Here is something no one expected! Public officials throughout the country are struggling with the task of managing large amounts of federal funding currently flowing to them. The revenue is conditioned on rules, compliance, and often a requirement to submit an application to obtain the dollars. Most cities and counties have no systems in place or the resources available to oversee, comply with rules, and disburse such large volumes of funding quickly.

Excess of federal funding, rather than the traditional scarcity of revenue, is now the challenge. Public officials are also in a race against the clock because there is a deadline to use the new funding. This is a phenomenon that would have sounded implausible five years ago.

These non-traditional challenges are driving significant change. One noticeable change is that the new funding encourages innovation, collaboration, justification through data analysis, and visionary thinking in diverse ways.

City leaders in Milwaukee are drawing on community input and data collection to identify areas of infrastructural inequity. An allocation of $26 million will fund a project to remove old piping that is contaminating water supplies in parts of the city where health care has traditionally been lacking. An additional $7 million has been secured for building out sustainable, clean energy resources that will result in long term citizen benefits.

Smart city projects being funded are usually the result of data analysis that identifies problems. Often the issues to be rectified, along with justification for the expenditure of funds, involves technology. Data analysis is also necessary for planners who are responsible for vetting and prioritizing projects that offer the greatest impact to areas high need.

Another noticeable change is the emphasis on coordination with regional and federal counterparts and community organizations. High power costs led to a new system of LED streetlights in Chicago. The new streetlight poles are linked to smart-city sensors that will gather data for future planning initiatives, and the project is expected to save the city $100 million over the next decade. The city of Philadelphia is considering a similar project.

More government organization charts now list new executives with the title of Chief Innovation Officers (CIOs). These individuals who work with planners, procurement officials, and other staff to seek new ways to solve problems. In 2018, less than 30 municipalities were listed as having created Chief Innovation Officer roles. Today, it would be hard to find a large city without that type of executive role. In San Jose, California, the CIO controls a $34 million operating budget and has the support of 103 department employees.

In Pittsburgh, a master plan for smart city improvements describes a $29 million smart spines intelligent traffic flow system that will be installed in eight transit corridors throughout the city. Carnegie Mellon University’s lab for smart city innovations has partnered to identify areas of infrastructural inequity and will continue to work with the city as the project is launched this summer.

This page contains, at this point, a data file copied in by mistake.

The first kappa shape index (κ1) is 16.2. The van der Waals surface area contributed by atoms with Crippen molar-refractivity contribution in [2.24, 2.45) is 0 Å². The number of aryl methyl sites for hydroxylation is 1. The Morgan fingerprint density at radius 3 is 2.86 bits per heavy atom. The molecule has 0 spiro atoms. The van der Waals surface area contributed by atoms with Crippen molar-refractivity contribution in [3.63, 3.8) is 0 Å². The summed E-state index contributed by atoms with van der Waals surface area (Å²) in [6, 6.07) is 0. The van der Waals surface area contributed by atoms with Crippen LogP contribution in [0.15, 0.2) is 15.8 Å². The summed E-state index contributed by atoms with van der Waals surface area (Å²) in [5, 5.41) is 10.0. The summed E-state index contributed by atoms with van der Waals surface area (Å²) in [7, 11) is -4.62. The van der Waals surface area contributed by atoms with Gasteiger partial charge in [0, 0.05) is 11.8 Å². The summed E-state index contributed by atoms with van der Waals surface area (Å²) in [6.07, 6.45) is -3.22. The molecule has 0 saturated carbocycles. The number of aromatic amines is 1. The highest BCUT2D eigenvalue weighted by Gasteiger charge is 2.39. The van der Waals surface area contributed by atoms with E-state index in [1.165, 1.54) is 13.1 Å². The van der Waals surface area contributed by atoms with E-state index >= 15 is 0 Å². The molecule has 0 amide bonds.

The connection to university innovation labs reflects one type of partnership that is becoming common. A large number of public officials and strategists are also currently working with Department of Energy labs to develop to launch innovative transportation solutions.

Local governments are expanding innovation through partnerships with private-sector organizations. The Permian Strategic Partnership (PSP) exists to foster innovation in a large region that extends across Texas and New Mexico. The PSP brings together 17 leading energy companies with community leaders to help guide and provide for the exceptional growth the region has experienced.

So, what is the takeaway for companies interested in partnering with government in the future?

Consider these suggestions:

  • It is advisable to understand the adopted rules and spending criteria for the new federal funding.
  • It is advisable to recognize the importance of technology and data gathering in new projects.
  • Contractors should schedule meetings and find ways to build relationships with CIOs.
  • Local partnerships are important and can often be forged with a university or a non-profit or community-oriented group.
  • It is imperative for contractors to understand the importance of justifying cost allocations for any solutions and/or services.

We are experiencing an historic moment in time, and the new funding will afford us incredible opportunities to improve life for all citizens, create new jobs, improve equity and infrastructure, and boost the country’s economic vitality.

Mary Scott Nabers

As President and CEO of Strategic Partnerships, Inc., Mary Scott Nabers has decades of experience working in the public-private sector. A well-recognized expert in the P3 and government contracting fields, she is often asked to share her industry insights with top publications and through professional speaking engagements.